Posted in Book Reviews on May 02, 2012
Volume 3 of Remastering Jerna
Another year or so has passed since the events of the last book, Games & Consequences, and things are not going well for Jerna and his family. His youngest daughter is fighting cancer while the older one is facing bullying at school. Love and honor compel Jerna to spend more time with his wife and children, and less time with his lover Ria.
Ria feels lonely, and although he tries to understand Jerna's situation, he can't help but wonder if he can ever be really happy sharing Jerna with his wife and family. It doesn't help that Ria's old flame Orlan has reappeared to create mischief in both Ria and Jerna's life. For much of the first half of this book, it seems that Needful is going to be the story of the end of a relationship, as conflicting demands tear Ria and Jerna apart, but then this author excels at painting her characters into a corner from which it seems they can't escape without giving up something dear to them.More
Posted in Book Reviews on Apr 25, 2012
Volume 2 of Memoirs of a Houseboy
The houseboy is back, and he's still in good form. Like the first book, there's no real plot to this 'memoir'. It's mostly in the form of a diary with a few longer stories interspersed in.
'Gilli' is a 25 year-old houseboy and submissive 'boy' lover to two older 'daddy' doms, Dick and Shane. It isn't always easy for the impulsive and headstrong young man to live up to the expectations his daddies place on him. Gilli has a hard time controlling his emotions, and sometimes jealously or resentment gets the best of him. However, in this sequel, it seems to me that Dick and Shane have mellowed a bit and are somewhat more understanding of Gilli's feelings of insecurity, although they still don't stand for any bad behavior and are quick with the spankings when he gets out of line.
What I loved about the first book was the light-hearted style in which much of the story is delivered. In this second volume, there are again many laugh-out-loud and face-palming moments as Gilli gets into all sorts of new situations that get him into trouble.More
Posted in Book Reviews on Apr 16, 2012
Volume 2 of Remastering Jerna
Games & Consequences picks up the story of Remastering Jerna. It's a couple years later, and Jerna is happy in his life, with its somewhat unusual domestic arrangements. He spends four days a week as a manager at the exclusive Winds of Paradise hotel and bordello, while those nights are spent with Ria, the highly placed police inspector who helped set him free from his wrongful conviction in the first book. Ria gives Jerna the domination and pain he needs, as well as love. His weekends are spent with his very understanding wife and two children.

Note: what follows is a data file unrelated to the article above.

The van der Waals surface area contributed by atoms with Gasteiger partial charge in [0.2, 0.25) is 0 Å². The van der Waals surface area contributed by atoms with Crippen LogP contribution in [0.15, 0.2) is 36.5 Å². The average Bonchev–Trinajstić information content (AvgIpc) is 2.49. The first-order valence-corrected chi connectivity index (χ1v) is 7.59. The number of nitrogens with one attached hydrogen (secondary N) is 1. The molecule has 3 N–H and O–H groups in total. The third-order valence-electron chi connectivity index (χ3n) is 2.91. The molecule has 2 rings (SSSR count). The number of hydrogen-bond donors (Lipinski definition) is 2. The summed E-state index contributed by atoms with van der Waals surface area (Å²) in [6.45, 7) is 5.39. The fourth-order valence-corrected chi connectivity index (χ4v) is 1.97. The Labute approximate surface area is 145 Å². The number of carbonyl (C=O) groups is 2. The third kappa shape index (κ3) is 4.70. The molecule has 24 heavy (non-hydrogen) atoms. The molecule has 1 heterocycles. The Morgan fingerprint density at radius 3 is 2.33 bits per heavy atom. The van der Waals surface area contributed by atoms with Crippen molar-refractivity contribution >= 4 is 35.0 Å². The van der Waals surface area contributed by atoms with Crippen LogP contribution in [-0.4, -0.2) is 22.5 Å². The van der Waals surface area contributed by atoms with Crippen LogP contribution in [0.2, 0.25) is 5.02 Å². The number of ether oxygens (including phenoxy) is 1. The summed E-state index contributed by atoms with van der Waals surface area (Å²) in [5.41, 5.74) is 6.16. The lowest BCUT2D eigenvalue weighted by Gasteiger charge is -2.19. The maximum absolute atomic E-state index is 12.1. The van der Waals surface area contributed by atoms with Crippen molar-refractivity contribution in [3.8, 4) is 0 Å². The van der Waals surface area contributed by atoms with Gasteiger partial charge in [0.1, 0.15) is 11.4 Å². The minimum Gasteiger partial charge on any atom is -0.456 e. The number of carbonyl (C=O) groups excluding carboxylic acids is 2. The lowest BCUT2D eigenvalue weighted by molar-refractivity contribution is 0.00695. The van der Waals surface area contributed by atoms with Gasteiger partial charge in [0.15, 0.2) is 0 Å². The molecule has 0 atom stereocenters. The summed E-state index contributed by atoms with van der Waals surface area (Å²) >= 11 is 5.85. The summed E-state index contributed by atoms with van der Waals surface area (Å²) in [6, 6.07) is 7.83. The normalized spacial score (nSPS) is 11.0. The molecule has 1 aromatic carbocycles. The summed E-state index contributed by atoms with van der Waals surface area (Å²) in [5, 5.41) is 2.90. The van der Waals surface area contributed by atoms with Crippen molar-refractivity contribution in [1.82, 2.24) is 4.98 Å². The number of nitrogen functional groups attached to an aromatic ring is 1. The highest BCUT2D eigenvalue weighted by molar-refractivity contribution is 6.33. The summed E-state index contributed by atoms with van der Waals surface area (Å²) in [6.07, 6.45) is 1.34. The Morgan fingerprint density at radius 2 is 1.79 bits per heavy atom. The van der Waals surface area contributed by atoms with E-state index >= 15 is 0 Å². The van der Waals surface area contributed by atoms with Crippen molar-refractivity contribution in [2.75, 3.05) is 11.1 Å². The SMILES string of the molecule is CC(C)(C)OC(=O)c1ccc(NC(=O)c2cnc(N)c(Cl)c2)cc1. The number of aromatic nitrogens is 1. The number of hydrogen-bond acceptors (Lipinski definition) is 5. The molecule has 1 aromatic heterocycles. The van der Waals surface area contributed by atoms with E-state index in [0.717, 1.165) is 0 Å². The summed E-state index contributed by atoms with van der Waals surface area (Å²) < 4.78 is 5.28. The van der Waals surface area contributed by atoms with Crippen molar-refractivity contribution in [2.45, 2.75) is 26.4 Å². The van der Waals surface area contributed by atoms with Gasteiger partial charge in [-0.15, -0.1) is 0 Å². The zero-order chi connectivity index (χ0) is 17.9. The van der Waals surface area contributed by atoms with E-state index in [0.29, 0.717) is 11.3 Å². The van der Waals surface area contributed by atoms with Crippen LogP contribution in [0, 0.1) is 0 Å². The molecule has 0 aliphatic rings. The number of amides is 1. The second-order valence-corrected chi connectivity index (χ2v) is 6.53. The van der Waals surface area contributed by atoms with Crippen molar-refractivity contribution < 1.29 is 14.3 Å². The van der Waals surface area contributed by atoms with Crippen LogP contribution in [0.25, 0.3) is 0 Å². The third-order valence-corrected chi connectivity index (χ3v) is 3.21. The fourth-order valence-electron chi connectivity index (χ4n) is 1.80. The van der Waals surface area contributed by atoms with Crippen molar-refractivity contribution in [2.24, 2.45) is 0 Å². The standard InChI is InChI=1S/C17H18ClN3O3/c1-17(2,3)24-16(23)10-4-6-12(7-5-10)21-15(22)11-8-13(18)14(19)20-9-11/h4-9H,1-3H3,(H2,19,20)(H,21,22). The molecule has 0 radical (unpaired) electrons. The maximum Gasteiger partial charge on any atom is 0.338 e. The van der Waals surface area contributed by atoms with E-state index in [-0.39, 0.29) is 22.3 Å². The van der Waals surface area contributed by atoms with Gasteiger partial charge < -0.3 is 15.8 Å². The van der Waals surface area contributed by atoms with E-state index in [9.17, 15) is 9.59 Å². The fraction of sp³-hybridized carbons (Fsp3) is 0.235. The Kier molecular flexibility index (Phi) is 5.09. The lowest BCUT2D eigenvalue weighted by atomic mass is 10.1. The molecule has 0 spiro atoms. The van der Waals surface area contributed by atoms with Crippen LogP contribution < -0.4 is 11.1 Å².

Jerna's job at the hotel means he occasionally has to deal with some unpleasant situations and customers. In the opening sequence, titled "Games", we're treated to a scene where one of the hotel's women sex workers, Mawe, is unwittingly used in a plot by a man named Darr to punish his assistant and lover Pavine. Darr is a powerful government minister who abuses Pavine regularly. When Jerna learns what happened to Mawe, he asks Ria to have a word with Darr to inform him he's not welcome in the hotel. This infuriates Darr, who takes it out on Pavine. Fortunately, fearing for his life, the young man has the sense to run away.More
Posted in Book Reviews on Apr 06, 2012
Russell Grant is a scientist, a geneticist in fact, and the son of a geneticist who helped create the 'Aquarians', a new human subspecies able to live in the water, almost like a fish. That's important because the polar ice caps have melted and the world is almost completely covered in water.
Russell's lover of many More
Posted in Book Reviews on Mar 29, 2012
Gideon Frost is a man skating on thin ice, almost literally. The young printer is barely keeping his business together, and his creditors are circling outside his door. He's only just getting by, and when the need arises he's not above selling his body for a few shillings to make ends meet. His one More
Posted in Book Reviews on Mar 24, 2012
The Rise and Fall of the Sacred Band of Thebes opens on that fateful day on the plain of Chaeronea, when Philip and his golden son wipe out almost all of the Sacred Band. Almost all, for although badly wounded, Nikanoras still lives, much to his shame. Alexander finds him and More